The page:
Game On! Our Student Videogames in Action

A MiddleWeb Blog

Working_Draft-final-logoI’ve written a few times here in this MiddleWeb space about a video game design project that I do with my sixth graders each year to tap into their interests and to connect writing and media to science.

We are now coming to the tail end of that unit, which means that most students have completed designing, building and publishing their science-based video games. Now all I have do is play about 55 video games and assess them. As you can imagine, that takes a bit of time and patience.

Actually, you don’t have to imagine. Why don’t you come along with me and play a few of my students’ games? I’m inviting you, and you can even leave your arcade quarters at home. These games are on me.

Some back story

There are a few things you should know before hitting the play button. First of all, my students have done quite a bit of inquiry around game design, digital storytelling and technology beyond our time on the computers. The heart of what I am looking for from my students is a balance between a creating a fun game and a project that is framed with a story narrative arc and incorporates specific scientific vocabulary and concepts from our Geology unit.

This unit has unfolded over about five weeks time, but not every moment of class time is spent on gaming (although they would like that). We’re doing lots of other writing and reading activities and lessons along the way. Plus, access to computers in my school dictates a certain pace.

Most of our video game design work is done on a site known as Gamestar Mechanic, which I can’t write enough good words about. Students are highly engaged by the web-based platform, which teaches students all about elements of game design by having them play through “quests,” slowly earning enough experience to have publishing rights. While some of the more advanced students come to a point where the limitations of Gamestar Mechanic hem them in, most of my sixth graders are content and happy with what they are able to do here. There are free accounts to get started, and then there are premium services that cost money.

If you want to learn more about the specifics of our game design project, I encourage you to go to the website resource – Video Game Design – that I set up last year with my co-teacher and my science teacher colleague to document the learning and share out the resources we were developing. We also have a few students reflecting on camera about the project, providing a real inside look at where their thinking started and where it all ended up. Feel free to borrow, steal and adapt what you need.

Some examples of our games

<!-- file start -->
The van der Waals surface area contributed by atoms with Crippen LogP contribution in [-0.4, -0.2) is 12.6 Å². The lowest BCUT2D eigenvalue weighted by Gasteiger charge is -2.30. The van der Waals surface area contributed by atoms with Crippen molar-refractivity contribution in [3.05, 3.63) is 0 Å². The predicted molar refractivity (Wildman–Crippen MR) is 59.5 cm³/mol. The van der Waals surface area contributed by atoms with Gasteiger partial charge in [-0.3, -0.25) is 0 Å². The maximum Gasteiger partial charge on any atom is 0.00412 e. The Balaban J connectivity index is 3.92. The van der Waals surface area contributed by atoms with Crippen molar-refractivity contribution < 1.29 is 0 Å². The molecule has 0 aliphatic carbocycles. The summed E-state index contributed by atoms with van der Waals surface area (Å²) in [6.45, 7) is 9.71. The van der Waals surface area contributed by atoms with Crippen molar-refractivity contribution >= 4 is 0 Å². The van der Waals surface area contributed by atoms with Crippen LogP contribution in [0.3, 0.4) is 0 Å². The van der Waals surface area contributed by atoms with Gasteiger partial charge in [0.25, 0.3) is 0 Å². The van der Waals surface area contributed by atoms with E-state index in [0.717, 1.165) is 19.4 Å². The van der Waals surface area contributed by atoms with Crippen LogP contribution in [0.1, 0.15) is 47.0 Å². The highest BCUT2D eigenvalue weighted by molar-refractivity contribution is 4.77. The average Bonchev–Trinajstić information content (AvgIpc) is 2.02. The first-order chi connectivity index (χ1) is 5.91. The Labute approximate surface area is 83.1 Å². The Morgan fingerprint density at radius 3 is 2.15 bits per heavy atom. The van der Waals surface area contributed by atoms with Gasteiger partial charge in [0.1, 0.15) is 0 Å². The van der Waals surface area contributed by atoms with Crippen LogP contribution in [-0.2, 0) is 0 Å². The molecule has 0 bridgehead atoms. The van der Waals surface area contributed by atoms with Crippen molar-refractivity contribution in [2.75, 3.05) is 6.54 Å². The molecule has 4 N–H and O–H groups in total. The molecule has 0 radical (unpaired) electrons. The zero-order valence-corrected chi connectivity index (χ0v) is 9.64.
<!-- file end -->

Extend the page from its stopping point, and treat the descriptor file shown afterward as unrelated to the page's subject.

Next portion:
And now, on to the video games. I have chosen four games for you to play. These games run the spectrum from being somewhat challenging to not-so-challenging. I won’t use the word “easy” in recognition that you may not have much experience with video games at all. Pay attention to the game dynamics, the use of the science concepts, and the story narratives. CLICK on each screenshot and you will be taken directly to the game in Gamestar Mechanic. You do not need an account to play the games, but you won’t be able to leave comments for students or rate the games in Gamestar Mechanic unless you’ve signed up.

Ready? Here we go…. The first game is called Layers of the Earth, by Gideon.

vid game 3 easy

The second game is Adventures in Geology, by Victoria.

vid game 2 medium

The third game is a game created by two students — Aiden and Aaryn — called A Journey Through Layers.

Vid Game 1 Hard

The final game has the least exciting name but is probably one of the better games created this year. It is called Science Videogame Project, by Ryan.

vid game 4 hard

Can you beat these games? It not, let your students try their hand at them. The more folks who play the games, the more data my young designers have to analyze, and more likely they are to keep revising their work. (Yes, they revise … a lot).  And leave a comment here at Working Draft to let me know how it went for you.

Game on!

Kevin Hodgson

Kevin Hodgson is a sixth grade teacher at William E. Norris Elementary in Southampton MA and technology liaison for the Western Massachusetts Writing Project. A former newspaper journalist and aspiring writer himself, Kevin believes in the idea that all students are writers and that writing is one of the most fundamental means of understanding the world. His views around literacy include interaction within the digital world, meeting students on common ground and helping them make the shift from passive consumers to active creators and collaborators. He is a co-editor of Teaching the New Writing: Technology, Change and Assessment in the 21st Century and blogs regularly at Kevin’s Meandering Mind. He can also be found on Twitter as @dogtrax.

1 Response

  1. I tried “Layers of the Earth” and boy do I stink! Guess I should have paid attention all those years ago when my son tried to get me to play the MANY video games he loved. This looks like a fun game, for those folks with more talent than me!
    Seriously though, thanks for sharing this and for the helpful links. I’m thinking about trying a PBL unit on gaming with my gifted 5th graders next year, and this gives me a great place to start!

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